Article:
AND ALTHOUGH something shiny and new will replace Hunter Hardware in the now-Korean-owned, Old Centreville Crossing Shopping Center, it will never be the same. And Centreville itself will suffer the loss because an irreplaceable part of its history will be lost.

"It's too bad, because it's a Centreville tradition," said Virginia Run's Jim Hart. "It's a real, Centreville landmark. There aren't very many businesses here that have been around as long as that one."

From the mid-1970s into the 1980s — when Hunter Hardware was on the hill at the corner of Old Centreville Road and Route 29 — it was the hub of local news and information. "About 20 of us used to gather there Saturday mornings for doughnuts and coffee and to pull tricks on each other," said Centreville's Tom Hatcher, 87.

He said he and fellow Centreville old-timer, Kenyon Davis, also helped put together the equipment that had to be assembled — wheelbarrows, lawnmowers, Roto-Tillers, etc. And it wasn't because they worked there, but because they were buddies with Bostic and the Hunters.

"On Thursdays, we'd help unload the delivery trucks," recalled Hatcher. "And sometimes, we even waited on customers. And Roger was so knowledgeable about everything. You could go in there with a key to be made, and he'd go to the key blanks and pull off the exact one you needed out of 500."

Even after the store moved to its current spot, the customers kept coming, and they became friends. "It was a hangout, and people loved it," said Jackie. "And we got to know them and their wives and children. We close at seven but, if somebody called and said they needed something that night, my dad would say, 'OK, I'll wait here for you,' and he did."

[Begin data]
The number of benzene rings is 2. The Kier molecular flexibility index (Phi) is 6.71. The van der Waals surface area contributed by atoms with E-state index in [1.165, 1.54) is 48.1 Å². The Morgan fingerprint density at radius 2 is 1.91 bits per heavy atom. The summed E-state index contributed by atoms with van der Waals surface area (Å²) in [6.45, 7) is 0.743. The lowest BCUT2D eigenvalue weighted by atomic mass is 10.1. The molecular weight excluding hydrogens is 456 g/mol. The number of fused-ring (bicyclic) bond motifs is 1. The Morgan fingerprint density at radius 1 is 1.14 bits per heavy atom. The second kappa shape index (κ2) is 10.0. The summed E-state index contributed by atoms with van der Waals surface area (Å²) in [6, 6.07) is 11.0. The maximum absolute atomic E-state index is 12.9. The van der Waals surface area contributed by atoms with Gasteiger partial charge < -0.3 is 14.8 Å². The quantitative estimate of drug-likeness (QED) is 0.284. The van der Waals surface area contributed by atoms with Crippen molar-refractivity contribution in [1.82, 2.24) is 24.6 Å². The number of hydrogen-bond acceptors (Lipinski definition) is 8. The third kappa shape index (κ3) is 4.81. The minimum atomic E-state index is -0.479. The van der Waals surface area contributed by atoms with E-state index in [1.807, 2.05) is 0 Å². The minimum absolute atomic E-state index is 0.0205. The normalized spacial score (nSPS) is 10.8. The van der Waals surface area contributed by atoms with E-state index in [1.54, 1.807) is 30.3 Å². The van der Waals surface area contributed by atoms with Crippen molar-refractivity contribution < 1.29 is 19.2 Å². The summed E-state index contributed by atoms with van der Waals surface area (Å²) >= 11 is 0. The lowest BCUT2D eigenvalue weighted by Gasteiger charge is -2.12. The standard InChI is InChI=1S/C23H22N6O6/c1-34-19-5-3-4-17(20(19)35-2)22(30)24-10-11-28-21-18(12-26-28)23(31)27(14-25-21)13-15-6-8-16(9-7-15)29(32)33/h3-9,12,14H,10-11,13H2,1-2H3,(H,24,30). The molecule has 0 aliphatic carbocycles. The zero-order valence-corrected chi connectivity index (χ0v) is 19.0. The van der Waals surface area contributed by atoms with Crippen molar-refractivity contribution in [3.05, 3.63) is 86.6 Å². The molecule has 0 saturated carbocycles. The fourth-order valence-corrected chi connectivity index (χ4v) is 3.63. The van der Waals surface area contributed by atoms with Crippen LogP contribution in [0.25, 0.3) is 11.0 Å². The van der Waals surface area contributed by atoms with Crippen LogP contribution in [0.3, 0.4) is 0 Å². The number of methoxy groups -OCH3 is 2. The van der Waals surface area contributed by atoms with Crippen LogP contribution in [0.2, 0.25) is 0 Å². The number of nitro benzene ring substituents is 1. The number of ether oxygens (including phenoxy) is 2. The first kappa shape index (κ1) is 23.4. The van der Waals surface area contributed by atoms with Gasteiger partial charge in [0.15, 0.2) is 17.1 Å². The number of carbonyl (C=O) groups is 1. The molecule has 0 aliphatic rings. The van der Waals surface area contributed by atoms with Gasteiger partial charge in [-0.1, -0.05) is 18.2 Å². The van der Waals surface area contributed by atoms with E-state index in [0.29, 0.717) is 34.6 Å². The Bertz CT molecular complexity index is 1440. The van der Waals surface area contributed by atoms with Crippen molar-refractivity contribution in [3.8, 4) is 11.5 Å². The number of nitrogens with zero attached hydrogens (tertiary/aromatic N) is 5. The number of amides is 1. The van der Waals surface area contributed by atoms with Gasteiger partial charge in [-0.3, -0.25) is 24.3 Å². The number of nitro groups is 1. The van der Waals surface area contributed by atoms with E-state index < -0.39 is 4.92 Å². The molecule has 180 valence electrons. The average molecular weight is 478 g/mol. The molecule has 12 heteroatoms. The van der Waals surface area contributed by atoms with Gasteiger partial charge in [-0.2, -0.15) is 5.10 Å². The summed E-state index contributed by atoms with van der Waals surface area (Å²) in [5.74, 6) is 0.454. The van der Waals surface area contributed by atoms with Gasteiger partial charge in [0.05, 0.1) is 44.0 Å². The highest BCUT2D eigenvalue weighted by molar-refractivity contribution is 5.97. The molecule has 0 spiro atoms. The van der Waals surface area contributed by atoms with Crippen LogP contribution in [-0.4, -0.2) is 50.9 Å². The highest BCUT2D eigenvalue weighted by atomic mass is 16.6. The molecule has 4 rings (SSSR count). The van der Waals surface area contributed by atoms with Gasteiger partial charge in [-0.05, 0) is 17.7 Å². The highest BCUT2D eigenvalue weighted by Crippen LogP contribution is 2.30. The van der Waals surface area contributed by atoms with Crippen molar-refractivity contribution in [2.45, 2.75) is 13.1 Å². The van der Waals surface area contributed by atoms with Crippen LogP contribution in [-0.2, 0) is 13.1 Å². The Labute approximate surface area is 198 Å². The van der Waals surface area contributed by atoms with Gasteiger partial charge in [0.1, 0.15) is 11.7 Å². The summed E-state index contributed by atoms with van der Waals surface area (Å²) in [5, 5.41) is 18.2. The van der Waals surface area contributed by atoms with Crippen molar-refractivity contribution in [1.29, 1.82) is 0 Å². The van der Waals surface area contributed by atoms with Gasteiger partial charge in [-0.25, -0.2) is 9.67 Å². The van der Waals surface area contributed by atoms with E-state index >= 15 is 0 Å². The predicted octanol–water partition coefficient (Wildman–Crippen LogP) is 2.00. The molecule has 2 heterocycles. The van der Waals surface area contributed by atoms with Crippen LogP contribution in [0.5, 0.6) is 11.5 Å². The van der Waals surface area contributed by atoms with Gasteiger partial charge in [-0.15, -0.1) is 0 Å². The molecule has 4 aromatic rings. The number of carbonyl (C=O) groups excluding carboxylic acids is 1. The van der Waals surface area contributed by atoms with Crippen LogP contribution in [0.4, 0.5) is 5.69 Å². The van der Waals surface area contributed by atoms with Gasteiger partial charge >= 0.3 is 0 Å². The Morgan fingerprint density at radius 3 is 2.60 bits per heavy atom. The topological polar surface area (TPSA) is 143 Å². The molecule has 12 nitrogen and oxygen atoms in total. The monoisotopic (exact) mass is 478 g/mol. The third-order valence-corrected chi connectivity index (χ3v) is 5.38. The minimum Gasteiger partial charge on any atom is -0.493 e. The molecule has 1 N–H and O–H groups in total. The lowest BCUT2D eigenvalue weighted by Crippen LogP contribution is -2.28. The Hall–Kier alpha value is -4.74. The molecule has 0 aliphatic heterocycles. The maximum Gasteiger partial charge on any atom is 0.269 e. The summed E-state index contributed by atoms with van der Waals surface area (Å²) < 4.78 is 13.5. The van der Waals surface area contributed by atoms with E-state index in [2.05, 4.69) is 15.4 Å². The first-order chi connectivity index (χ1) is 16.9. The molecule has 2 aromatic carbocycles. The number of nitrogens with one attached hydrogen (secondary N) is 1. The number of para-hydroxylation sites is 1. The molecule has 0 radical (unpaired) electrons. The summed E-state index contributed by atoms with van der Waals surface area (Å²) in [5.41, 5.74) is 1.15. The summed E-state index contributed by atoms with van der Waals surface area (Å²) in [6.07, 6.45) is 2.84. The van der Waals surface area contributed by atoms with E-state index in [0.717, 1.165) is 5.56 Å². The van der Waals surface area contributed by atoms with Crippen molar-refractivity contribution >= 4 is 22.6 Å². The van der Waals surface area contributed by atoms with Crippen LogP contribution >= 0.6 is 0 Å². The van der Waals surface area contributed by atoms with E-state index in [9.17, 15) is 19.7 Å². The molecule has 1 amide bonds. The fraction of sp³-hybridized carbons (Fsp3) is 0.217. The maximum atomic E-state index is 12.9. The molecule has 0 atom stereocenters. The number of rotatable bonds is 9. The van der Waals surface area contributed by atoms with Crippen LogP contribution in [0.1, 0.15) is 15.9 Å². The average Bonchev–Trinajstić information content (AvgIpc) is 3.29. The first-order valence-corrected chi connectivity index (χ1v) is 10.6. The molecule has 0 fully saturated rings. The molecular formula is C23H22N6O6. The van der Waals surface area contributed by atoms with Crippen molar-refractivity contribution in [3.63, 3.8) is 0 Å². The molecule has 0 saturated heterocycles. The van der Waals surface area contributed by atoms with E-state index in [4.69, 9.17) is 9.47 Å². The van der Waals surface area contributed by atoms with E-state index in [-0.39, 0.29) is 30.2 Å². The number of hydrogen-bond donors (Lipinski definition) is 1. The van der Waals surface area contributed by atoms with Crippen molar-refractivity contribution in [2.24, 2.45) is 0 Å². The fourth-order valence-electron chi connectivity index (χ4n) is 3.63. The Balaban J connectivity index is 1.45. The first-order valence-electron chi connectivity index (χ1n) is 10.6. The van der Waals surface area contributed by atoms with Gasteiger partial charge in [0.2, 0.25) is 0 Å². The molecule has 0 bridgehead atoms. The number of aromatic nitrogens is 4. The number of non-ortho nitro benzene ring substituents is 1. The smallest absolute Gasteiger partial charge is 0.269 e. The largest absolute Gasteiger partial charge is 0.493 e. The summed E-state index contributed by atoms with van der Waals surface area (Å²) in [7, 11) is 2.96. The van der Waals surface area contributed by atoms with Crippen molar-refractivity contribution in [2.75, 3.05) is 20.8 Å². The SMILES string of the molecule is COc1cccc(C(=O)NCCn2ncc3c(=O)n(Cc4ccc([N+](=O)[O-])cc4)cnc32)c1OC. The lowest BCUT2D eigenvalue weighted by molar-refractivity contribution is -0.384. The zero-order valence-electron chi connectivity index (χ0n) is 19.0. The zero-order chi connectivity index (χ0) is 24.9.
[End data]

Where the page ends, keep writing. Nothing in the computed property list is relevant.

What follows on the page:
Roger loved what he did so much that he even worked when he wasn't feeling well. "And he'd do anything to help other people," said his daughter. "If someone said, 'I don't have enough money to eat tonight,' he'd reach into his pocket and give them some money. He really had a good heart."

And when it came to hardware, she said, "He knew what people liked and would call and tell them when it came in. You won't find the big stores doing that. We even did glass-cutting, which not everyone does, nowadays. He'd say, 'Your time is your money. Service is the biggest thing that keeps you in business.'"

Millie Schoepe of Centreville's Westbrook community said people who've lived here more than 30 years are "devastated" by the fact that they'll no longer have a neighborhood hardware store.

"If it wasn't for Hunter Hardware, I don't know how I'd have built my house because my children and I constructed it ourselves," she said. "And whenever I needed something, I just went to Hunter Hardware to get it."

"AND THEY were always neighborly and personable," continued Schoepe. "For example, if you only wanted one nail, you could get it there. Now, you go to a big hardware store and you have to buy a whole package — and it's more than you need."